Newsweek has an interview with British researcher Adrian Furnham, who is a professor of psychology at University College London. While scientists know that men and women are fairly equal in terms of IQ, Furnham studies perceived smarts. He says he's found that "women, across the world, tend to underplay their intelligence, while men overstate it." Sigh. Continues Furnham: "Men are more confident about their IQ. These studies show that on average, women underestimate their IQ scores by about five points while men overestimate their own IQs. Since these studies were international in scope, the results were essentially the same whether women were from Argentina, America, Britain, Japan or Zimbabwe." Not only that, but Furnham says that both genders tend to believe that their fathers are smarter than their mothers and grandfathers are more intelligent than their grandmothers. And guess what? Parents tend to think their sons are brighter than their daughters. Where have we gone wrong?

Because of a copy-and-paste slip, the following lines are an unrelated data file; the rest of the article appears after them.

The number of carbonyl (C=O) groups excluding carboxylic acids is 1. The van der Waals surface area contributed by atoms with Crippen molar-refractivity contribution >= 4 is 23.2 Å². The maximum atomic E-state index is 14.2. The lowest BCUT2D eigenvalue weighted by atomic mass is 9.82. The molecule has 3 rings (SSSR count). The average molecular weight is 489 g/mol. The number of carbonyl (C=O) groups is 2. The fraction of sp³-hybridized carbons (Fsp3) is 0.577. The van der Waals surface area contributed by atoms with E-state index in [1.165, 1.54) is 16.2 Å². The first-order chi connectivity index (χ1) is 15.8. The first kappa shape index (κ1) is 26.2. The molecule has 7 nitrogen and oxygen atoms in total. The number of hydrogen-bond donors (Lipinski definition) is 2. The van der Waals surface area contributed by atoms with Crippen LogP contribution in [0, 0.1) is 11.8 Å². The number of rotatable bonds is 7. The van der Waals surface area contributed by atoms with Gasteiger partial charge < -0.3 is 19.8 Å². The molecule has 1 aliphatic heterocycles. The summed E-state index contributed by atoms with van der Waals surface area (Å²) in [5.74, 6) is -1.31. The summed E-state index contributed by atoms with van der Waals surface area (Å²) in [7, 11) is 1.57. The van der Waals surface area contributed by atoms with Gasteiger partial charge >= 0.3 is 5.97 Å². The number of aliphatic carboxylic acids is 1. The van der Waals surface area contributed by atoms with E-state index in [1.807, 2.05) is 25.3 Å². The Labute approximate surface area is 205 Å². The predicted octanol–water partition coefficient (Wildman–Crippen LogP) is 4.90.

Furnham doesn't think self-esteem training is the cure. He's more into positive feedback and whatnot. But, he warns, "Beliefs may be more important than actual ability in certain settings." Meaning that a dude who thinks he's a genius may get a job instead of a women who's supersmart but doesn't think she is. How did we get here? Why is this a global phenomenon? Each and every one of us probably has a story about our incredibly intelligent mother, grandmother or daughter... But how frightening is it that we're in the minority?
He's Not as Smart As He Thinks [Newsweek]